When I first started incorporating heavy strength training into my fat loss
programs, I used a 5x5 protocol because this is what many bodybuilders
used. It worked. My clients lost fat and maintained lean body mass with
relative ease. However, it always nagged at me that this method wasn't
creating a solution, just addressing a problem.
Here's the deal: every training session should be used to make you
better, not just prevent you from getting worse. The 5x5 protocol was
fine, but I knew there was an even better way to keep the lean mass
while accelerating fat loss.
Strength circuits were the solution.

The Set-Up
Strength circuits take three or four exercises and set them up into
circuits. Circuit training, done correctly, is one of the most effective
weightlifting methodologies there is when fat loss is the goal, and
strength circuits are no different.
You'll move from one exercise to another with minimal rest in between,
and then repeat as necessary. However, there's a twist here that makes
this type of training a lot more interesting.
A traditional set-up would have you doing a predetermined number of
sets, with each of those having a predetermined number of reps. We've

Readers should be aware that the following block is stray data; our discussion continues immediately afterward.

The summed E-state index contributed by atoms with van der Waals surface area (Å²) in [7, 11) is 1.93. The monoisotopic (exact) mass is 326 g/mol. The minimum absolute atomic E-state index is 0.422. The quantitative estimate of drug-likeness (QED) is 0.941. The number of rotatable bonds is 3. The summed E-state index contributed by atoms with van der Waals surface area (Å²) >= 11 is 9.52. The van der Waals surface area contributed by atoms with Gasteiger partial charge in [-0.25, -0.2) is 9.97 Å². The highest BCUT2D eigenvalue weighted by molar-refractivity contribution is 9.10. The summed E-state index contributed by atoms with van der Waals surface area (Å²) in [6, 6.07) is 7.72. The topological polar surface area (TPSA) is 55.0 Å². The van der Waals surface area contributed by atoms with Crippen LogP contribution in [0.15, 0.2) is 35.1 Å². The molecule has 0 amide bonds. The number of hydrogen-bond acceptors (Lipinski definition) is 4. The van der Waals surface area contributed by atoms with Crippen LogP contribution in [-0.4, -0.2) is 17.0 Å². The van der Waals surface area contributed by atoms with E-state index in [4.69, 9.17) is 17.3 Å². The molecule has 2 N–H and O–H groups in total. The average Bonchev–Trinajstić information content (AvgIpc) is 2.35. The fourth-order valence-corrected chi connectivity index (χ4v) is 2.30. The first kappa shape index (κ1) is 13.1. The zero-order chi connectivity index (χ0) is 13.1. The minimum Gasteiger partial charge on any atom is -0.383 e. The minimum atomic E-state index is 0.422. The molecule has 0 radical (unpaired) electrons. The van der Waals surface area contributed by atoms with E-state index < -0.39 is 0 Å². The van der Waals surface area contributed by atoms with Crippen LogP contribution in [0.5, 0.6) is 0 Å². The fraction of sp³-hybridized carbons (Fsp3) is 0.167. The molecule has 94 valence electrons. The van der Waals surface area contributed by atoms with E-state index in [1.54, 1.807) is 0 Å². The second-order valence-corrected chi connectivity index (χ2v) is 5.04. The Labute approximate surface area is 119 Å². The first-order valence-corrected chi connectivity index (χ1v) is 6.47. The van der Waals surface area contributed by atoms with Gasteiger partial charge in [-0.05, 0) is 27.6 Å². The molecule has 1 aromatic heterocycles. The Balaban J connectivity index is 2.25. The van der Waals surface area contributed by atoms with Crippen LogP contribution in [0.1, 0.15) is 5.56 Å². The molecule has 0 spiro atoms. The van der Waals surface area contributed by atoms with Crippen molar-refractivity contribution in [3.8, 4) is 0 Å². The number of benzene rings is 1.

seen that for decades. It works, but it's not perfect. (Chad Waterbury
came up with a better plan of action, and you'll see his influence below.)
The goal of performing strength circuits is to help build muscle and shred
fat while gaining strength, and part of that is going to be neurological.
Instead of just "lifting" the weights, I want you to focus on lifting
explosively, and perfectly.
Each rep should be performed in the most explosive way possible. This
helps to create greater stimulation for your nervous system, which will
allow for the greatest recruitment of muscle fibers.
In order to make this effective, and in order to ensure that each set is
challenging and stimulating without draining you, we're going to
disregard traditional set and rep schemes. Rather than focus on a
conventionally structured workout of sets and reps, the focus is only on
the total number of reps.
If this sounds a bit familiar, it should. Strength circuits draw inspiration
from both Chad Waterbury and Christian Thibaudeau. To quote Chad,
"Focus on the reps and let the sets take care of themselves."
What you'll do here is rotate through the chosen exercises until you've